(*Portrait and bio taken with permission from Michael Sullís Spencerian Script and Ornamental Penmanship, VolumeI.)

Elmer Ward Bloser

(1865-1929)

E. W. Bloser was born on November 6, 1865, and raised on his parents' farm in Pennsylvania. As a boy he made up writing inks and sold writing supplies to neighboring children who were interested in learning how to write. At age 17 he left home and entered the Sherman Telegraph School in Oberlin, Ohio. While he was studying telegraphy he became acquainted with G. W. Michael's Pen Art Hall. He entered Michael's school on August 2, 1883, and became so skilled that within a short period of time he assumed duties as a Penmanship instructor there. The school was relocated to Delaware, Ohio, and E. W. Bloser went along as well. In 1885, he made the acquaintance of Platt R. Spencer, Jr., who persuaded him to become one of the instructors at the Spencerian Business College in Cleveland, Ohio. Under Mr. Spencer's tutelage he made remarkable progress in his writing and acquired great skill and accuracy in body writing.In a few years he was considered the finest page writer in the penmanship profession.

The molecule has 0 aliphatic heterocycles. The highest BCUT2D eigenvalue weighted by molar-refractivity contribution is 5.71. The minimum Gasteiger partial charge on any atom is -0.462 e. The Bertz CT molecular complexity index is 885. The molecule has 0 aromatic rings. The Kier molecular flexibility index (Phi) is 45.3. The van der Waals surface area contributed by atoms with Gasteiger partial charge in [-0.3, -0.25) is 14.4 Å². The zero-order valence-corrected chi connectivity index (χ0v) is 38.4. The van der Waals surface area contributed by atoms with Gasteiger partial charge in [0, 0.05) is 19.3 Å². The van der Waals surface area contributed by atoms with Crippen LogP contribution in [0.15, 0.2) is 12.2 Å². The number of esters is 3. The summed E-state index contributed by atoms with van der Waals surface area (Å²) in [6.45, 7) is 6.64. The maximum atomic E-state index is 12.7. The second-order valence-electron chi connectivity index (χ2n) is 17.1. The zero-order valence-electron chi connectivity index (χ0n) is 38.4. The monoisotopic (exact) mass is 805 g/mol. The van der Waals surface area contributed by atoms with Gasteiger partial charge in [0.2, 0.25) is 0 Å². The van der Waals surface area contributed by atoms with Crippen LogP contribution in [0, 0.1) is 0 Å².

The following year, Bloser moved back to Delaware, Ohio to work for Mr. Michael. During part of that year, in 1886, C. P. Zaner also taught and worked in the school with Bloser. In 1891, Bloser purchased a third interest in the Zanerian Art College, the other two thirds belonging to C. P. Zaner (who founded the College in 1888) and Lloyd M. Kelchner, who was Zaner's cousin. Nearly a year later Kelchner left the company, and the name was changed to the Zanerian College, Zaner and Bloser Company, both partners having equal shares. After Zaner's untimely death in 1918, Bloser purchased Zaner's share and managed the business until his own death in 1929. A tireless worker and generous friend, he was referred to as a kind and gentleman and thought of with the highest regard by his colleagues.

His penmanship was among the most precise, delicate and beautiful of all his peers. As a teacher he ranked with the finest. From the labors of his and Mr. Zaner's teaching, many of the best penmen of the early twentieth century received their start. He and Zaner were two of the most influential teachers of penmanship who ever lived.

 

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